Generally speaking, eligible borrowers can borrow up to 2.5 times their average monthly payroll expenses, averaged over the prior 12 months plus that amount of any EIDL refinanced into the loan, up to $10 million. There are certain exceptions for seasonal employees. Also, any individual’s payroll over $100,000 annually is excluded from this calculation.

Payroll expenses include the following:

  1. Salary, wages, tips, commission, or similar compensation;
  2. Paid time off;
  3. Allowance for separation or dismissal;
  4. Payments required for the provisions of group health care benefits, including insurance premiums;
  5. Payment of any retirement benefit; and
  6. Payment of state or local tax on the compensation of the employee.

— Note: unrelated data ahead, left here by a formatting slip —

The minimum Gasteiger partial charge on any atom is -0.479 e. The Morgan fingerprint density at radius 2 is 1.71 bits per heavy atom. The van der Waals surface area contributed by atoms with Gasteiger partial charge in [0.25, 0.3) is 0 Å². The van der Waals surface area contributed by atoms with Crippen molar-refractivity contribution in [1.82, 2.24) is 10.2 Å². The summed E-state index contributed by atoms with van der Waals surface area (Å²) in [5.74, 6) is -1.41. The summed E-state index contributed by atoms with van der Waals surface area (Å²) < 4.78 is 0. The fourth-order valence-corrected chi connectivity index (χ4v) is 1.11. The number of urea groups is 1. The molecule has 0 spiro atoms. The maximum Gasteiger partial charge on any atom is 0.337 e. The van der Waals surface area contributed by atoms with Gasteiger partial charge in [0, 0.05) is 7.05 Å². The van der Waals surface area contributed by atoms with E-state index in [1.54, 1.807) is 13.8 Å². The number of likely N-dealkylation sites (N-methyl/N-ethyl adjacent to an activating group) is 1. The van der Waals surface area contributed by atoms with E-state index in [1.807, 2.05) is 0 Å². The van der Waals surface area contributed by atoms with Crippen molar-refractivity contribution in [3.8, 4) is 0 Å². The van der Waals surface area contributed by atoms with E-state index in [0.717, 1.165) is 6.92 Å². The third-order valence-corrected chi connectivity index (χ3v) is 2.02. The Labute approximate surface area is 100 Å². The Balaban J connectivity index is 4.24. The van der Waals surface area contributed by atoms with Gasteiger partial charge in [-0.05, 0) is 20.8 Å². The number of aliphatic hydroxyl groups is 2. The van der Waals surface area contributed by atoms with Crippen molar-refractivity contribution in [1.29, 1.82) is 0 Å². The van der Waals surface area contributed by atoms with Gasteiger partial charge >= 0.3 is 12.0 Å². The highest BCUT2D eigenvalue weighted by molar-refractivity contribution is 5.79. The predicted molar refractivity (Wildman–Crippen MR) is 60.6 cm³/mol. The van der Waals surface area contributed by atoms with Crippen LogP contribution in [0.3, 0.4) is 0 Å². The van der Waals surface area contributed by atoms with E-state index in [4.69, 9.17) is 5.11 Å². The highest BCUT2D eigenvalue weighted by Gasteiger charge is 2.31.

How Must the Money Be Used to be Forgivable?

For the payroll protection loan to be forgivable, the borrower must use the borrowed funds during an 8-week period following loan disbursement on the following expenses:

  1. Payroll;
  2. Rent;
  3. Utilities; and
  4. Interest on Mortgage Obligations.

Aside from being forgivable, these loans, once forgiven, will not be considered cancelation of indebtedness income and thus will not result in taxable income to the borrower upon forgiveness. It seems that the forgiven amounts, as used, will also be deductible further magnifying the benefits of these provisions.

Individual Provision (Recovery Rebate Checks)

Individual taxpayers will receive rebate checks of up to $1,200 each, doubled for married couples filing jointly. For each child, taxpayers will receive an additional $500. To the extent an individual taxpayer has more than $75,000 of adjusted gross income (“AGI”) ($150,000 for married filing jointly), the payments will be reduced by 5% of the excess amount. These payments are treated as an advance of the taxpayers 2020 tax refund which will be paid to a taxpayer and is not considered taxable income.

EIDL Advances of Up to $10,000